Anthony Weiner now has a column at Business Insider. (!) His first effort is a broadside against Tesla for having the nerve to suggest that they should be allowed to sell cars on the free market, rather than be subject to absurd state laws that mandate cars be sold by licensed dealers with state-created monopolies within their prescribed territories.
The whole thing is ridiculous from start to finish, but I don’t have the time or energy to fisk it line by line. Basically, Weiner’s take is: this is how it’s been forever — and this is how it should be, assuming that we take it for granted that there should be overbearing regulations in this area.
I’ll pick one section to show how cloistered Weiner’s view is:
Now let me stipulate to the fact that, during my time in Congress, like many other politicians, I received donations from car dealers. I should also note you could fill a book with what I don’t know about New Jersey and I certainly don’t know who promised what to whom in this case. Of course, I’ve also got plenty of problems with Christie and his policies. Still, I think the simplistic shouts of “let the market decide!” that we’re hearing from Tesla and their supporters minimizes the legitimacy of the regulations that have been passed over the years.
Why would you want to have laws that require a car be purchased through a local dealer? Perhaps to protect a purchaser’s rights to easily enforce the warranty. To ensure the state’s ability to enforce the reams of unique state legal requirements that govern automobile sales, service and even disposal maybe. Or, it might just be a run-of-the-mill instinct for local rather than federal regulations to govern what, for many Americans, is the biggest purchase of their lives. You may not agree with these conclusions, but these are longstanding laws and there was a robust back-and-forth about them well before Tesla drove onto the scene.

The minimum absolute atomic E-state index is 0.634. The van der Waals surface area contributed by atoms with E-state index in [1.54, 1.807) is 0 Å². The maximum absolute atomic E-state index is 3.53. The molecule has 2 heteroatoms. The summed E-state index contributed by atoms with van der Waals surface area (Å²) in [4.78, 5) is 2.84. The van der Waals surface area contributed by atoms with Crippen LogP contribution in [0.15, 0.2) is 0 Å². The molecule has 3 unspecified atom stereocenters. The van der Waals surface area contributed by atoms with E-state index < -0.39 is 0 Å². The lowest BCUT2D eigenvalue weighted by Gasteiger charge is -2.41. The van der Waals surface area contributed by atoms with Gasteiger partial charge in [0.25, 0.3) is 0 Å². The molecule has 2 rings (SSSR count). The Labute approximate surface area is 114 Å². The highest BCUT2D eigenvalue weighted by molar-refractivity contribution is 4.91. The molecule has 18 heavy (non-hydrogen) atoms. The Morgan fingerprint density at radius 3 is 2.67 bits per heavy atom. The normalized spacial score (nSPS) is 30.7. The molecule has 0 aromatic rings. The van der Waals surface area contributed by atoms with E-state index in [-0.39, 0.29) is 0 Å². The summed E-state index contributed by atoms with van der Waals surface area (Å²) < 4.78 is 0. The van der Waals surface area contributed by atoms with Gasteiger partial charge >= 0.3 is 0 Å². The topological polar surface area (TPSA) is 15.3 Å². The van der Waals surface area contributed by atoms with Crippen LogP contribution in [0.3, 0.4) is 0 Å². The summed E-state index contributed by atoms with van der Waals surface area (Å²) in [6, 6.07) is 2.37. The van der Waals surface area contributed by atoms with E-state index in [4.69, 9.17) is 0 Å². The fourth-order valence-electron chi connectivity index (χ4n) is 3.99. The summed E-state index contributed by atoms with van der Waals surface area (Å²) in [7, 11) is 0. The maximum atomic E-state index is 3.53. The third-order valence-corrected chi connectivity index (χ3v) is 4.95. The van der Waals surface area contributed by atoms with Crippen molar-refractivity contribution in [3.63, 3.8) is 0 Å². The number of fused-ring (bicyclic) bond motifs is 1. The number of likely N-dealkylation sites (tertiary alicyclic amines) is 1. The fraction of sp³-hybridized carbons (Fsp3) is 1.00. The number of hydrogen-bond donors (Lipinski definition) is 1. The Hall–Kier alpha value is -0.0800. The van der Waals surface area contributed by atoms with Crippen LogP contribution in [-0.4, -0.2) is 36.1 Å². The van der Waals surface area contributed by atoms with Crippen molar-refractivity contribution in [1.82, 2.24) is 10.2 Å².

The “robust back and forth” is not an exchange of ideas and arguments, of course, but rather an exchange of car dealer money in return for the passage of protectionist laws. Look at his arguments: without these protectionist laws, buyers can’t easily enforce a warranty? Why would that be the case for car warranties and not thousands of other types of warranties? Without these protectionist laws, states could not enforce reams of state legal requirements? Then repeal the reams of legal requirements! Without these protectionist laws, we would be left with federal instead of local regulations? Why not have no regulations at all?
Weiner’s argument just takes it for granted that we are going to have a crushing set of regulations and legal requirements for selling cars, and asks: what is the best way to implement the reams of laws and regulations that we all know must exist? The idea that they should be repealed is not even considered, even though economists will tell you that is the most efficient way to handle car sales.
The whole column is silly. Watching a guy who passed laws because he was handed money try to justify doing so, with zero intellectual firepower to back it up, is kind of amusing. Go watch him try. C’mon, it’s fun!